The US Dollar was in a steady uptrend this week erasing the losses from the previous week. The Greenback fell after last week’s FOMC decision to keep rates steady and to lower its rate forecasts. This week, Fed officials speeches saw a broad hawkish consensus forming supporting further rate hikes and, in turn, keeping the dollar well bid across the board. Price action was gradual for most of this week, but the major currencies continued to ease back lower giving up the gains from the prior week.
Economic data from the US saw a mixed housing data while durable goods orders declined broadly. The fourth-quarter GDP released today showed another revision with the fourth quarter GDP rising 1.40%, from the second estimates of 1.0%. However, corporate profits continued to decline for a second straight period in the fourth quarter of 2015, falling -8.1%.
In Canada, the annual budget release saw the unveiling of the much anticipated fiscal stimulus spending. While drawing up a budget deficit, the new infrastructure spending measures are aimed to boost growth as the Canadian government acknowledged the limits of monetary policy, a far cry from the rhetoric from other developed economies.
The Japanese Yen was mixed this week with the lack of any major fundamentals to draw upon. However, Friday’s consumer inflation prices saw the BoJ’s core inflation rising at the same pace of 1.10% seen in January. Economists now expect the BoJ to lower its inflation forecasts and push back the timing of reaching the 2.0% inflation target rate.
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Data from Eurozone was limited to flash services and manufacturing PMI, which were mixed but broadly encouraging. The shock terrorist attack in Brussels saw the markets turn edgy but soon regained momentum brushing aside the incident.
It was another week of losses for the British Pound, which incidentally turned out to be the biggest underperformer in light of the Brussels attack. The Pound continued to push lower as Brexit was back in focus. Besides a cabinet minister resigning from his post and highlighting the cracks within the ruling Conservative party, the Brussels terrorist attack was seen as yet another reason for Britain to leave the UK. GBPUSD erased the gains from the past two weeks as a result. Consumer inflation data also showed a weak performance rising 0.30%, below the forecasts of 0.40%, while retail sales continued to stay weak, all of which added to the downside pressure on the British Pound.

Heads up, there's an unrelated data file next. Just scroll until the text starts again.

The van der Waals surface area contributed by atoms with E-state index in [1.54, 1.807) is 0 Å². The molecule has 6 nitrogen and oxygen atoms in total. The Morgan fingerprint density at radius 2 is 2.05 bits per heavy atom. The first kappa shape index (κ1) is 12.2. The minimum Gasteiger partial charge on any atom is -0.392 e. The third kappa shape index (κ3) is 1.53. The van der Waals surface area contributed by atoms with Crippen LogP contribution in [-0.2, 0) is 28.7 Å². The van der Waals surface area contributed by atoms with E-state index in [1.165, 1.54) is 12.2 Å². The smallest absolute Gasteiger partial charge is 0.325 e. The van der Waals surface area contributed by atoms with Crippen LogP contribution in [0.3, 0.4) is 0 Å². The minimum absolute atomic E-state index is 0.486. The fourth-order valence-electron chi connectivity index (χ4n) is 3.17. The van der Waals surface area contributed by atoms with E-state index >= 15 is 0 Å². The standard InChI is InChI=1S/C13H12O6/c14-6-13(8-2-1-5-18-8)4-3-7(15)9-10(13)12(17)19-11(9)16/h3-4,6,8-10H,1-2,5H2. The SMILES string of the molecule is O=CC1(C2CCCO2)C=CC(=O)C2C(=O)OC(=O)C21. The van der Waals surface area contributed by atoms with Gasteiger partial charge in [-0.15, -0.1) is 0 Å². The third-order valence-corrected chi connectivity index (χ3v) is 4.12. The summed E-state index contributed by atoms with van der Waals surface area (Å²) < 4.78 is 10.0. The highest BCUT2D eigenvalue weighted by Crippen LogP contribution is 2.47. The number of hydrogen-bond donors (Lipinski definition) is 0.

The commodity markets were considerably weaker over the past few trading sessions. While Gold initially spiked in the aftermath of the Brussels bombings, the precious metal gave up its gains and pushed lower. Gold prices are down by over -3.0% trading at $1217 an ounce. For the Oil markets, a surprising buildup in inventories saw prices fall this week as the May contracts settled lower at $38.5 a barrel with the Oil markets closed for trading on Friday.
Economic events this week
- Eurozone current account 25.4 billion vs. 26.3 billion
- The US existing home sales 5.08 million vs. 5.32 million
- Australia HPI q/q 0.20% vs. 0.10%
- RBA Governor Stevens speech
- Japan flash manufacturing PMI 49.1 vs. 50.6
- Eurozone flash manufacturing PMI 51.4 vs. 51.4
- Eurozone flash services PMI 54.0 vs. 53.5
- UK CPI y/y 0.30% vs. 0.40%; Core CPI y/y 1.20% vs. 1.20%
- German ZEW economic sentiment 10.6 vs. 8.2
- US HPI m/m 0.50% vs. 0.50%
- US flash manufacturing PMI 51.4 vs. 51.6
- US new home sales 512k vs. 512k
- US Crude Oil Inventories 9.4 million vs. 2.5 million
- New Zealand Trade balance 339 million vs. 75 million
- German import prices m/m -0.60% vs. -0.30%
- UK retail sales m/m -0.40% vs. -0.70%
- ECB targeted LTRO 7.3 billion vs. 24.3 billion
- US Core Durable goods orders m/m -1.0% vs. -0.20%; durable goods orders m/m -2.80% vs. -3.0%
- US flash services PMI 51.0 vs. 51.3
- BoJ Core CPI y/y 1.10% vs. 1.10%
- US Q4 GDP 1.40% vs. 1.0%